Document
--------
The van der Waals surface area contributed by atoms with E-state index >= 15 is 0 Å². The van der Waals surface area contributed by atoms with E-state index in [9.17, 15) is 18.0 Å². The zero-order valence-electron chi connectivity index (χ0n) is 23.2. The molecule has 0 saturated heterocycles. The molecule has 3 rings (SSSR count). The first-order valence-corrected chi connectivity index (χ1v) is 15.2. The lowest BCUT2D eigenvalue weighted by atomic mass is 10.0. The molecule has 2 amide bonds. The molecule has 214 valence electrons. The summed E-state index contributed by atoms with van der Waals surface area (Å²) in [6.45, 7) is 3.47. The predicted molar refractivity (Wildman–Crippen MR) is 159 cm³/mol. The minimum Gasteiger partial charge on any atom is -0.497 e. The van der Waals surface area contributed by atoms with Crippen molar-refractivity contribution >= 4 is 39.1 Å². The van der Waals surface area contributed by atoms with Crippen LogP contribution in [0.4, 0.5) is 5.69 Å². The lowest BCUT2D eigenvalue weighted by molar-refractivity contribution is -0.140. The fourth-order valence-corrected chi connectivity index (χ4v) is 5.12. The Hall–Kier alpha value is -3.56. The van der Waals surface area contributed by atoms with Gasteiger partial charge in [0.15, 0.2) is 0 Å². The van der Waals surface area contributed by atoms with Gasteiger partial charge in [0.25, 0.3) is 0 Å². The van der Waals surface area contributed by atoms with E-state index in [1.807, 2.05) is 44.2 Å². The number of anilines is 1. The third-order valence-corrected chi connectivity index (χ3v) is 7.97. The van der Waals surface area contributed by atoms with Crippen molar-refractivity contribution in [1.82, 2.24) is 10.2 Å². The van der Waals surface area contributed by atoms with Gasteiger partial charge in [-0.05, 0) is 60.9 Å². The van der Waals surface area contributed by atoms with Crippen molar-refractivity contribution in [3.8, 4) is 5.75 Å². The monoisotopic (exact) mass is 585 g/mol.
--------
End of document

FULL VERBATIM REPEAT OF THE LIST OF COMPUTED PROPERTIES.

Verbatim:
The van der Waals surface area contributed by atoms with E-state index >= 15 is 0 Å². The van der Waals surface area contributed by atoms with E-state index in [9.17, 15) is 18.0 Å². The zero-order valence-electron chi connectivity index (χ0n) is 23.2. The molecule has 0 saturated heterocycles. The molecule has 3 rings (SSSR count). The first-order valence-corrected chi connectivity index (χ1v) is 15.2. The lowest BCUT2D eigenvalue weighted by atomic mass is 10.0. The molecule has 2 amide bonds. The molecule has 214 valence electrons. The summed E-state index contributed by atoms with van der Waals surface area (Å²) in [6.45, 7) is 3.47. The predicted molar refractivity (Wildman–Crippen MR) is 159 cm³/mol. The minimum Gasteiger partial charge on any atom is -0.497 e. The van der Waals surface area contributed by atoms with Crippen molar-refractivity contribution >= 4 is 39.1 Å². The van der Waals surface area contributed by atoms with Crippen LogP contribution in [0.4, 0.5) is 5.69 Å². The lowest BCUT2D eigenvalue weighted by molar-refractivity contribution is -0.140. The fourth-order valence-corrected chi connectivity index (χ4v) is 5.12. The Hall–Kier alpha value is -3.56. The van der Waals surface area contributed by atoms with Gasteiger partial charge in [0.15, 0.2) is 0 Å². The van der Waals surface area contributed by atoms with Gasteiger partial charge in [0.25, 0.3) is 0 Å². The van der Waals surface area contributed by atoms with E-state index in [1.807, 2.05) is 44.2 Å². The number of anilines is 1. The third-order valence-corrected chi connectivity index (χ3v) is 7.97. The van der Waals surface area contributed by atoms with Crippen molar-refractivity contribution in [1.82, 2.24) is 10.2 Å². The van der Waals surface area contributed by atoms with Gasteiger partial charge in [-0.05, 0) is 60.9 Å². The van der Waals surface area contributed by atoms with Crippen molar-refractivity contribution in [3.8, 4) is 5.75 Å². The monoisotopic (exact) mass is 585 g/mol.